It was autumn in 1991, Golfer and I travelled to Europe. Our itinerary was landing in Munich, spent a few nights there, then head over to Salzburg for the Mozart Festival; spending a week in Vienna, taking overnight train to Berlin for the Rembrandt exhibit, then drive down slowly to Frankfurt visiting the Hardings, making few overnight stops on the The Castle Road. Everything was nicely planned out and seemed very routine. After a gorgeous week in Wien, between Opera, chess tourney (held in the City Hall, right behind our hotel and the Polgar sisters were playing), café, dinners, bars, more Mozart concerts (it was an overdoes!) .. we left for Berlin.
Actually after dinner that night we had a few drinks at the hot bar Keller that located in a basement. A group of youth shared better part of the long table with the three of us. My German wasn’t functioning and only said hello with the young Germans. After a little while, my friend said quietly that they were from where we were going, because the atmosphere was bit less than friendly. Germans are very racists, especially right after their reunification.
Anyway, that was the least problem we had that night.
The train conductor was a chubby old man, very jolly. After he learned Golfer is an American, he told us to wait, he’d get us an empty sleeping booth for the night, so we didn’t have to share with others. The train wasn’t crowded at all. Golfer thanked him and tip him generously. What amusing was there were few non English speaking female travellers, either out of boredom or just glad to see a cute guy, they giggled and came over, surprised to find an Asian.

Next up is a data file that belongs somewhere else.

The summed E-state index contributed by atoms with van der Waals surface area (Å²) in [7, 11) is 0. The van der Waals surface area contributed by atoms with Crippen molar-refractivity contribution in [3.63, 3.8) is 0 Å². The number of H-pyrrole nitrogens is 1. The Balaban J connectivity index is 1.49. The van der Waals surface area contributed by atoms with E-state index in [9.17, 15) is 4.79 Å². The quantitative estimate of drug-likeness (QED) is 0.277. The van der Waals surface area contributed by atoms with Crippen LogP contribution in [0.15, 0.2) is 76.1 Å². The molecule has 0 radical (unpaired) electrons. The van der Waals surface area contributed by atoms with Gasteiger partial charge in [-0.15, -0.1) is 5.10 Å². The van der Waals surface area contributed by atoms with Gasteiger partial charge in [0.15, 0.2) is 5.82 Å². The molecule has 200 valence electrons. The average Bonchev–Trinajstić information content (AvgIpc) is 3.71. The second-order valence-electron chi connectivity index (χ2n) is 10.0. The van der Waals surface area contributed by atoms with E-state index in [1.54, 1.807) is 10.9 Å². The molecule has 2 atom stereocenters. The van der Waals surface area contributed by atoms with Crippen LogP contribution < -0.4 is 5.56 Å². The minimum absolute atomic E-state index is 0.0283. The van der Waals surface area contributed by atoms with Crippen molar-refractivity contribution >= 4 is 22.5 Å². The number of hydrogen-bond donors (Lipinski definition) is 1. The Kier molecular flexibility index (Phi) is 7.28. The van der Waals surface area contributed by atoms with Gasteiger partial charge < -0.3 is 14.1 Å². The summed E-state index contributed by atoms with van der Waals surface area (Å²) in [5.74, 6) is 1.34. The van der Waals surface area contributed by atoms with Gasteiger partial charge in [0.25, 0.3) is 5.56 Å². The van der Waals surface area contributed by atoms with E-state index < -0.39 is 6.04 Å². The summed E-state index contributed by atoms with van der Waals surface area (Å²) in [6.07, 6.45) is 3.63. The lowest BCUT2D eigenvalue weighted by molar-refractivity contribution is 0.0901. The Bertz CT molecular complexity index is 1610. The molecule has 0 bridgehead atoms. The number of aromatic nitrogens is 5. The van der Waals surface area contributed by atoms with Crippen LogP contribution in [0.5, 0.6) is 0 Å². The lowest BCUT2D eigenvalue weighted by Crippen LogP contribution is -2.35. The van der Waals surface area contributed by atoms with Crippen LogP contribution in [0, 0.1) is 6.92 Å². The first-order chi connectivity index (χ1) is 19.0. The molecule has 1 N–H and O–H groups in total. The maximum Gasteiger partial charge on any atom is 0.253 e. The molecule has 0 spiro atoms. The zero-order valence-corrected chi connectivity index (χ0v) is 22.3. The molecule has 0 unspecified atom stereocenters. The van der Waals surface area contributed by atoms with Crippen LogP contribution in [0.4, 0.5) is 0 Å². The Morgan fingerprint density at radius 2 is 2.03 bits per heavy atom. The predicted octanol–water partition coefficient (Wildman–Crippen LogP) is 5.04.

“You amerlica?” They asked him repeatedly.
I guess the face of the USA is still very Waspy even the underlying says otherwise. The girls surrounded him, asking if he’s married or I was his girl friend. ..
The train left Vienna around 11pm. By 2am, we were awaken for the passport check, the first stop in Czeckslovakia, a former communist state. I suddenly realized I forgot to apply for a visa. Initially we were thinking to fly up to Berlin, which no visa was needed. But when we changed to train, I forgot all about it. I dammed myself, because I used to travel a great deal with my Hong Kong ‘passport’, had to deal with visa wherever I went. That time I was using a Chinese passport that I just obtained here in New York. It was a novelty to me because I never had a Chinese passport before.
The border patrol came up and he pointedly knocked on our door loudly and demanded our passports. Then told us to get off the train because I didn’t have visa for that dumpy communist country.
My feeling was that he was so glad to have found something to pick/do and especially at the expenses of an American. Once I was in Vienna in the 80s, went to Hungarian embassy applying for a visa to Budapest. There were three young Americans and the clerk was very rude to them, even ordered them to wait off line, till the rest of us – the non Americans – were processed first.
So at 2am on a chilly night, we got kicked off the warm train to a deserted train station in a communist country in Europe, was told to wait there for the next train back to Vienna.
I wasn’t easily frightened, but that night fear was looming large. I felt sorry for Golfer, because of my oversight, he had to experience this. .. anything could happen to us in that nowhere station and no one would know.
The station master came out of his sleep, rubbing his eyes, pointed to the bench and then clock, said, “wait .. 5 ..” So the next train was three hours away. Before he vanished to sleep, I asked for a set of chess. As we were playing, mostly waiting, I joked to Golfer, “See, I’m not the meanest commie you’ve met.”
That three hours was like three years. Neither of us had much of interest to actually play the chess. We discussed to change our travel route to the Romantic Road instead, driving thou the Romantische Straße up to Frankfurt.
AND I was debating if I should tell him more bad news .. that I only got a single entry visa to Austria. Meaning, legally, I could be refused at border.. ..
When the train rambling into the station, I was over joyed because nothing terribly happened to us. I didn’t mention the single entry visa, since Americans have no concept of visa. .. Luckily, no one picked bone with me on the way back to Vienna. Perhaps the conductor/police took pity on me – who else would board a train in 2am in that little town? He just waved us though.